As reported by Insurance Business yesterday, health provider nib Group posted its 1H20 financials with a significant drop in profit in what was seen as a disappointing period for the firm.
Profit took its biggest hit between July and December 31, marking a significant decrease from 1H19. Group underlying operating profit (UOP) was $83.2 million and net profit after tax was $57.1 million, down 23.1%. The group attributed the fall to higher claims inflation across its insurance businesses as well as the timing of the receipt and payment of claims, which impacted nib’s unpaid claims reserves and resulted in the fall in UOP and net profit.
nib’s managing director, Mark Fitzgibbon, said the first half earnings result was disappointing even after allowing for the effect of claims provisions.
“We’re not accustomed to seeing our earnings decline and it’s especially frustrating when our revenue is actually growing right across the group, including in our principal Australian Resident Health Insurance (arhi) business,” he said. “Nevertheless, although insurance margins have been higher in recent years, they remain strong and represent a very good return on invested capital.”
nib and Fitzgibbon singled out its growing net contribution to the industry risk equalisation pool as another frustration for the arhi business, and the wider financial results.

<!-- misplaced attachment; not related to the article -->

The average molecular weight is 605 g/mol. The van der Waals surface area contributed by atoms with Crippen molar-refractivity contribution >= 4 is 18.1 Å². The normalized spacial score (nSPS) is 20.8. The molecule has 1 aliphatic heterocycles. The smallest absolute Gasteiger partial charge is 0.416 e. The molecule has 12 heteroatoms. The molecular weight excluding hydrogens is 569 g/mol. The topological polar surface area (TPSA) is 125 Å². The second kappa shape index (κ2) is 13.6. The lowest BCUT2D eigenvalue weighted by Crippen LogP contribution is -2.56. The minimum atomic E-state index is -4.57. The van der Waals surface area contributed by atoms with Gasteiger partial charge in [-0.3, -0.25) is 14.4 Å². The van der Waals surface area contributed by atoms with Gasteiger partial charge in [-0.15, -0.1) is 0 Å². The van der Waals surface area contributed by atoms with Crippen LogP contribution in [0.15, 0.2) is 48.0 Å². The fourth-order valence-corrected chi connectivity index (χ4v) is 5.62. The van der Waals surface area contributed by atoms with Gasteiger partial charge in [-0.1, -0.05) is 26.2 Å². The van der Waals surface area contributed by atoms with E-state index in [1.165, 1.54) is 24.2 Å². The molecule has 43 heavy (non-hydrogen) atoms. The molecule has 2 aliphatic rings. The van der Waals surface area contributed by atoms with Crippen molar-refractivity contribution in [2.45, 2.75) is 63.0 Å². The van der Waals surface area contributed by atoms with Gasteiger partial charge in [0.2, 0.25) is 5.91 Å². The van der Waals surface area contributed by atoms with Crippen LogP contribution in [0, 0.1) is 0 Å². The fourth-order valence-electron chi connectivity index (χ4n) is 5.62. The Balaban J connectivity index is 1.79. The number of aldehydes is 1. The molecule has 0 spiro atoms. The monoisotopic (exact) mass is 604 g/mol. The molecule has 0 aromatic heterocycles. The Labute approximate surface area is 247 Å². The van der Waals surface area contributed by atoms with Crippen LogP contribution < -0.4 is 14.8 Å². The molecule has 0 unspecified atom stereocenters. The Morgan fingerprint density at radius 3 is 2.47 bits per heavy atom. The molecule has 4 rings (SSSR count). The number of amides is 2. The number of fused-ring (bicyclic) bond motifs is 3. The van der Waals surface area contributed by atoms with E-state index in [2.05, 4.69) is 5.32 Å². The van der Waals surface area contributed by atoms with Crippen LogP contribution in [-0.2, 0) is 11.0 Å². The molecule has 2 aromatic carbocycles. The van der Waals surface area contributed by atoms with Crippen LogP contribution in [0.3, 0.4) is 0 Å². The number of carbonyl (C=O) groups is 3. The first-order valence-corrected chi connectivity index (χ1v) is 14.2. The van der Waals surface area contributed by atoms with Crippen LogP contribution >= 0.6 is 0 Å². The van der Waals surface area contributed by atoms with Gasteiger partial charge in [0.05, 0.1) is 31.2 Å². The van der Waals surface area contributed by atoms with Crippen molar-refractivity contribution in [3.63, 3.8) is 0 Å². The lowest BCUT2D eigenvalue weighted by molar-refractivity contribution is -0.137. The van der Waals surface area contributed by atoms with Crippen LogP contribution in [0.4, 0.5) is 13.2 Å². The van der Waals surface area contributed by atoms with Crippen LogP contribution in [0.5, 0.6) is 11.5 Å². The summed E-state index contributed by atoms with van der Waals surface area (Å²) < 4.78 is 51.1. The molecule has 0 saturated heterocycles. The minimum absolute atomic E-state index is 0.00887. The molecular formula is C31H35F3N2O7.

“nib indirectly paid other health insurers $126.5 million in 1H20, an incredible 10.3% increase on 1H19,” Fitzgibbon explained. “We’re effectively being penalised for our success in growing the market and especially in attracting younger people who mainly foot the risk equalisation bill. Plus, as a compensation scheme for hospital claims, risk equalisation in its current design is holding back investment and effort in keeping people healthy and out of hospital.”
The 1H20 results painted a contradictory picture, one of increased growth but less profit. Fitzgibbon noted that, like arhi, nib’s portfolio of adjacent businesses experienced significant market and revenue growth.
“Our New Zealand business delivered a stand-out operating performance growing both revenue and earnings,” Fitzgibbon explained. UOP was up 16.8% to $11.1 million with net policyholder growth of 5.7%. “That’s not easy to do in New Zealand - we now have 225,536 people covered compared to just under 170,000 when we started in late 2012.”
nib’s international students and workers businesses showed good growth in 1H20 but with lower profit margins. UOP of $12.3 million was down 31.3%.
“We’ve anticipated for some time the high margins we’ve achieved in our international students and workers businesses would come under competitive pressure and we’re certainly seeing that now,” said Fitzgibbon. “Still, they’re both terrific businesses with plenty of potential for further organic growth.”
nib believes that the general outlook moving forward is a productive one and, according to Fitzgibbon the reported 1H20 UOP result belies what is fundamentally solid ongoing business performance and progress.
“We’re thinking about FY20 as a reset of sorts,” he said. “We’ve embarked on a major transformational effort to make our future value proposition much more about people’s better health rather than just responding to sickness or accidents.”